Trials by courts-martial are military courts that dispose of serious offenses for service members. In many ways, court martial hearings are similar to civilian criminal hearings, but there are also many differences.
Because juries are comprised of the defendant's peers, military court martial cases do have juries, but these juries are comprised of commissioned officers or other enlisted persons. Another difference is that it is not referred to as a "jury" in court martial cases, but as a "court member panel." If you are facing a courts martial, you have the right to choose trial by officer panel, by enlisted panel or by Judge alone. Even if you choose enlisted panel, that panel may be composed up to 1/3 of officers.
There are three types of courts-martial: summary, special, and general. Summary Courts Martials do not have panels. It is presided over by one officer. That officer has the power to call witnesses, hear evidence, decide on evidentiary matters, render a verdict and impose a sentence.
Special Courts Martials are generally composed of panels, however, as with a general courts martial, the accused has the opportunity to go judge alone if he/she so chooses. A special courts martial is required to have no less than 3 panel members. In general court martial cases, there must be at least five members of the jury. Some military juries can have more than a dozen members.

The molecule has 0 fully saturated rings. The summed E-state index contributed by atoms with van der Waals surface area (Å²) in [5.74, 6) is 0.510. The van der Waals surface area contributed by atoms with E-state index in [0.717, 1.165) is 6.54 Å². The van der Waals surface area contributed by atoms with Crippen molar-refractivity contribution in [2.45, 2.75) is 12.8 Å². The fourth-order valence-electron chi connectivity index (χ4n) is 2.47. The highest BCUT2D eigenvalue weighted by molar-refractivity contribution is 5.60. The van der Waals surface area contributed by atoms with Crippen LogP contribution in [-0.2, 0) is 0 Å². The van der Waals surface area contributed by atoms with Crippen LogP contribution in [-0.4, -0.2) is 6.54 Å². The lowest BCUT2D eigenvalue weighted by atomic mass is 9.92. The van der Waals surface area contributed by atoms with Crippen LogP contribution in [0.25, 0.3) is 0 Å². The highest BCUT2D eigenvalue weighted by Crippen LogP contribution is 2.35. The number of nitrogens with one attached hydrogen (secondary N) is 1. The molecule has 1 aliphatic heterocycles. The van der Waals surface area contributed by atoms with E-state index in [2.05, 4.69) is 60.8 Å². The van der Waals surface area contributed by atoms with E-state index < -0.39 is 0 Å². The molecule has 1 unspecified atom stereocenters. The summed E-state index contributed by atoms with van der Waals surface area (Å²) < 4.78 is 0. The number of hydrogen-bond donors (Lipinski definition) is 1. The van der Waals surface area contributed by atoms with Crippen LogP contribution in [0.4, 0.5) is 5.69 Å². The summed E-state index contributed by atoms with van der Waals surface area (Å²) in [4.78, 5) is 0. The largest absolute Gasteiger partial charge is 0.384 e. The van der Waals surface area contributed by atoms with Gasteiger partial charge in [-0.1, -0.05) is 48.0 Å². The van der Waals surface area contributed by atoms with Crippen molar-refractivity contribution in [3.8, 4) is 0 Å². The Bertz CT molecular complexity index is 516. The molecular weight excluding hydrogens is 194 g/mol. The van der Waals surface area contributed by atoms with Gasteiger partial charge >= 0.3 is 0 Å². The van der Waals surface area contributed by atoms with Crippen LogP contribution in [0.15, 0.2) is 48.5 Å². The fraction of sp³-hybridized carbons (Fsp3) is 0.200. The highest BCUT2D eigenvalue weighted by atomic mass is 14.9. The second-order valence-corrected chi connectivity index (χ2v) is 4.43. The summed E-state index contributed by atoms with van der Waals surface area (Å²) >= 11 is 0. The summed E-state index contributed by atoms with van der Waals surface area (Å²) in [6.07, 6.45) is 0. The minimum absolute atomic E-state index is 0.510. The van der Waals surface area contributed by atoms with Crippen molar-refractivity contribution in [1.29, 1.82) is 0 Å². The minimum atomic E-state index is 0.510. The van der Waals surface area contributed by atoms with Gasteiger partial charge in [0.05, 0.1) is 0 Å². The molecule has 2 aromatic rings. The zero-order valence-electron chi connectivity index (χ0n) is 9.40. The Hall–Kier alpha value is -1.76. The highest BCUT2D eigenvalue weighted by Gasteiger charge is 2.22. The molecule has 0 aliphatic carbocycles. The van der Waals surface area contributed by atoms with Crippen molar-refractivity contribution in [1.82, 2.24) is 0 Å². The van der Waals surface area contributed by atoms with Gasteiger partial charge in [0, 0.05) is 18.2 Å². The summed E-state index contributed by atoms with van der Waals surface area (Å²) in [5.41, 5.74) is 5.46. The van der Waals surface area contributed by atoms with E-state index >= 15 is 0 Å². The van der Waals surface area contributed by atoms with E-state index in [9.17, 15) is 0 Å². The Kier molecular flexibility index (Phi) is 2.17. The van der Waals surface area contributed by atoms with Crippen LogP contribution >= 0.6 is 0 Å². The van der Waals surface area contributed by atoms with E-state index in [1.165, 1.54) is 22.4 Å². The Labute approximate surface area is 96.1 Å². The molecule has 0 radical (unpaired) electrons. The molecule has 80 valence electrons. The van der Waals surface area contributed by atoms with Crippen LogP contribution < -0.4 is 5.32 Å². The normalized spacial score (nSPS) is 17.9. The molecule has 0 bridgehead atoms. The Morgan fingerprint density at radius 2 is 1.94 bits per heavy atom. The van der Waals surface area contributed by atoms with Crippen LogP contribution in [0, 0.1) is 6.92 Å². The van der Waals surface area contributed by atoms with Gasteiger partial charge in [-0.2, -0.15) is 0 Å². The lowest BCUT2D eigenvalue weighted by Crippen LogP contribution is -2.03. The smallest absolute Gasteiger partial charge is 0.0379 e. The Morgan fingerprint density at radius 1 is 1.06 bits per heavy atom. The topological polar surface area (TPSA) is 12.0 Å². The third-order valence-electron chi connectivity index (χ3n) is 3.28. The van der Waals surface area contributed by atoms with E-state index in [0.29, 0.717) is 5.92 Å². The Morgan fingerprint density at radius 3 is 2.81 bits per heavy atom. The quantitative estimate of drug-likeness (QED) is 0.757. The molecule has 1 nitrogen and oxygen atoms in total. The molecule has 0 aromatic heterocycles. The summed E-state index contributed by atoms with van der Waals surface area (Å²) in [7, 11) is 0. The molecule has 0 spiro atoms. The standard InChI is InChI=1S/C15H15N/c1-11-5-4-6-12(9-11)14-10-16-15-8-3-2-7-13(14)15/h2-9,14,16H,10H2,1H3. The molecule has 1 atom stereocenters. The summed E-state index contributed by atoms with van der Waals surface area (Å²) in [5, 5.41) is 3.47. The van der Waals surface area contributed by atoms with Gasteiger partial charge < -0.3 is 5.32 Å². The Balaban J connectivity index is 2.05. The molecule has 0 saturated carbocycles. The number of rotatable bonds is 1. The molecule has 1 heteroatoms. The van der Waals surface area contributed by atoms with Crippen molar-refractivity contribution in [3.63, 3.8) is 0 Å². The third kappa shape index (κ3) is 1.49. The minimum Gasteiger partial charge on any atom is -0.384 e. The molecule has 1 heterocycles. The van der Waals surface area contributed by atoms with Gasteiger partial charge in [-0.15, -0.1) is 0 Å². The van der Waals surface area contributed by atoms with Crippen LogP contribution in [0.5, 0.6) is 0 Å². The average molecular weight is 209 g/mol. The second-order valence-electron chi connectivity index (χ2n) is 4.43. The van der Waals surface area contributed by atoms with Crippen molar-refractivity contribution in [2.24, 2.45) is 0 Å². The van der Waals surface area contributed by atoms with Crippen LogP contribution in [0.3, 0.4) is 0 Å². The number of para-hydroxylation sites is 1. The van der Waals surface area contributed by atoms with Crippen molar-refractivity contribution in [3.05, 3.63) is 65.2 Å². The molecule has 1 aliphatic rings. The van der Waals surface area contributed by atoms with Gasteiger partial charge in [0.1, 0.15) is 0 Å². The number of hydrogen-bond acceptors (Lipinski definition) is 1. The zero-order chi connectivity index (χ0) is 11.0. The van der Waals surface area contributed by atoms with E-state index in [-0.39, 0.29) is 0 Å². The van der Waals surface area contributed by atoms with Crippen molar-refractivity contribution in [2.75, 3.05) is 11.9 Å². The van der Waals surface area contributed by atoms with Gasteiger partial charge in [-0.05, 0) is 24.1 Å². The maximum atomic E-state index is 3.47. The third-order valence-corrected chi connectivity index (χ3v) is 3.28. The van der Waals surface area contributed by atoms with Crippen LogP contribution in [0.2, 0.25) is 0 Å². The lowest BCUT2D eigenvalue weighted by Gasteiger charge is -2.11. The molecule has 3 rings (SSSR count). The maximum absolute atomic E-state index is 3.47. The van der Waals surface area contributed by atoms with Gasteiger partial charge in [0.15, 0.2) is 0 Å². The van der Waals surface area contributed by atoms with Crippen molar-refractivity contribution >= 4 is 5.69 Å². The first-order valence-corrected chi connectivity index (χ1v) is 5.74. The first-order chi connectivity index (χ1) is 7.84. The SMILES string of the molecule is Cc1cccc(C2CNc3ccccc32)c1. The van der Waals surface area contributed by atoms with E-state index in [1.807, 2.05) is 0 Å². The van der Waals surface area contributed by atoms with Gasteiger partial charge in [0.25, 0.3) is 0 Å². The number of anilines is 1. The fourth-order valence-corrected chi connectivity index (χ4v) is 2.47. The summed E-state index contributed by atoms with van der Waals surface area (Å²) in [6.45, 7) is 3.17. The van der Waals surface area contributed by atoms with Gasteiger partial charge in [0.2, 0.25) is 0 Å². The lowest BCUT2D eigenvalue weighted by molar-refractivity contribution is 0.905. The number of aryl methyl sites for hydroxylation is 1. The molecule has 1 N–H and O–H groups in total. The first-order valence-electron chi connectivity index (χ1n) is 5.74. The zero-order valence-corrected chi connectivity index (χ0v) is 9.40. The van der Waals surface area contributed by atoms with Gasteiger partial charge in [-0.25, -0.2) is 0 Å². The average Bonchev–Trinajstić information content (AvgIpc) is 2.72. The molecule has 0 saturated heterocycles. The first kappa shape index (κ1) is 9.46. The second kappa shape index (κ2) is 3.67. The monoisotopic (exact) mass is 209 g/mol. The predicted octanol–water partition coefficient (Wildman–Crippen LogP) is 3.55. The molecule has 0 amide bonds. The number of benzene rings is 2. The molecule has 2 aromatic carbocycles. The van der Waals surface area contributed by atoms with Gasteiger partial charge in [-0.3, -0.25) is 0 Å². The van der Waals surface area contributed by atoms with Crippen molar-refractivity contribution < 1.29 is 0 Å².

The UCMJ does allow for a jury selection process called Voir Dire, whereby the Judge, and counsel for the prosecution and the defense can question panel members to root out bias and ensure that they will judge and decide the case fairly. Mr. Jordan has seen a military panel pool have as many as 18 members to start with and as little as 10. It is up to each military jurisdiction to set up their selection process for members to serve on a military panel for courts martial.
The Commanding General for unit that governs jurisdiction over the accused selects who will sit on the panel prior to voir dire. Many Army jurisdictions have standing panels that sit for at least 6 months, before a new panel is selected to serve by the Commanding General. However, the Air Force seems to prefer to select new panels for each trial.
Another difference between civilian juries and court member panels is that a unanimous vote is not required. In court martial cases, a vote of two-thirds is all that is required to find a service member guilty of an offense.
To learn more about the court martial process and how Joseph L. Jordan, Attorney at Law can help you, call (866) 624-7503 to discuss your defense today.